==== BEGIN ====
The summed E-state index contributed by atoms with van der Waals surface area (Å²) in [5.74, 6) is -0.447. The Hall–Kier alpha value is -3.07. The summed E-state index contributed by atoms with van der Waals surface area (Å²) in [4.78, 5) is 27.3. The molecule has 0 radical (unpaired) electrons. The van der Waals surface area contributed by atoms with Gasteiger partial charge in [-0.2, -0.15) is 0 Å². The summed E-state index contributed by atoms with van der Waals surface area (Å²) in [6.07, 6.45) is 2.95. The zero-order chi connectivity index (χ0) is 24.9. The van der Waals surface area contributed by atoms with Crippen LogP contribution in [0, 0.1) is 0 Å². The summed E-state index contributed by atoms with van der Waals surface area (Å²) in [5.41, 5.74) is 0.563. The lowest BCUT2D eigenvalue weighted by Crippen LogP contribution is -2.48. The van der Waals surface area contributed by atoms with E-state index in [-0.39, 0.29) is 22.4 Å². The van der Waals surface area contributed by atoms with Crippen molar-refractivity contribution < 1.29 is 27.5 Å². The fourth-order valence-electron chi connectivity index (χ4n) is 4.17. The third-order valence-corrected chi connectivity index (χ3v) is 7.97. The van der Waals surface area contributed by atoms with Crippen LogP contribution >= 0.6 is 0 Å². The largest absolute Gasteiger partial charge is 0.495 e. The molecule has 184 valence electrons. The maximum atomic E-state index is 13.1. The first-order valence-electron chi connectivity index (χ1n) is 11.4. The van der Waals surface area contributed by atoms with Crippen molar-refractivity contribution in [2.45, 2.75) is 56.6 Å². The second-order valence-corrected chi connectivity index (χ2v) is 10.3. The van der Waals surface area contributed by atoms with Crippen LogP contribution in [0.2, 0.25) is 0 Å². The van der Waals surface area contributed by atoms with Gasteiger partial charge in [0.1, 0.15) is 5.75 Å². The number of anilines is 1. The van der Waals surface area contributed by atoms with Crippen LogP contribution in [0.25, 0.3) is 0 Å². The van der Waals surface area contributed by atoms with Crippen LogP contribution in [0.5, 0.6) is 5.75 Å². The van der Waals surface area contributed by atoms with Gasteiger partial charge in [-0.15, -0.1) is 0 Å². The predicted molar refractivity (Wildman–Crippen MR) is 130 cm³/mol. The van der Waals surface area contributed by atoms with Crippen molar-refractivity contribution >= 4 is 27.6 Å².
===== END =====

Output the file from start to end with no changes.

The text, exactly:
The summed E-state index contributed by atoms with van der Waals surface area (Å²) in [5.74, 6) is -0.447. The Hall–Kier alpha value is -3.07. The summed E-state index contributed by atoms with van der Waals surface area (Å²) in [4.78, 5) is 27.3. The molecule has 0 radical (unpaired) electrons. The van der Waals surface area contributed by atoms with Gasteiger partial charge in [-0.2, -0.15) is 0 Å². The summed E-state index contributed by atoms with van der Waals surface area (Å²) in [6.07, 6.45) is 2.95. The zero-order chi connectivity index (χ0) is 24.9. The van der Waals surface area contributed by atoms with Crippen LogP contribution in [0, 0.1) is 0 Å². The summed E-state index contributed by atoms with van der Waals surface area (Å²) in [5.41, 5.74) is 0.563. The lowest BCUT2D eigenvalue weighted by Crippen LogP contribution is -2.48. The van der Waals surface area contributed by atoms with E-state index in [-0.39, 0.29) is 22.4 Å². The van der Waals surface area contributed by atoms with Crippen molar-refractivity contribution < 1.29 is 27.5 Å². The fourth-order valence-electron chi connectivity index (χ4n) is 4.17. The third-order valence-corrected chi connectivity index (χ3v) is 7.97. The van der Waals surface area contributed by atoms with Crippen LogP contribution >= 0.6 is 0 Å². The largest absolute Gasteiger partial charge is 0.495 e. The molecule has 184 valence electrons. The maximum atomic E-state index is 13.1. The first-order valence-electron chi connectivity index (χ1n) is 11.4. The van der Waals surface area contributed by atoms with Crippen molar-refractivity contribution in [2.45, 2.75) is 56.6 Å². The second-order valence-corrected chi connectivity index (χ2v) is 10.3. The van der Waals surface area contributed by atoms with Crippen LogP contribution in [0.2, 0.25) is 0 Å². The van der Waals surface area contributed by atoms with Gasteiger partial charge in [0.1, 0.15) is 5.75 Å². The number of anilines is 1. The van der Waals surface area contributed by atoms with Crippen LogP contribution in [0.25, 0.3) is 0 Å². The van der Waals surface area contributed by atoms with Crippen LogP contribution in [0.5, 0.6) is 5.75 Å². The van der Waals surface area contributed by atoms with Gasteiger partial charge in [-0.15, -0.1) is 0 Å². The predicted molar refractivity (Wildman–Crippen MR) is 130 cm³/mol. The van der Waals surface area contributed by atoms with Crippen molar-refractivity contribution >= 4 is 27.6 Å².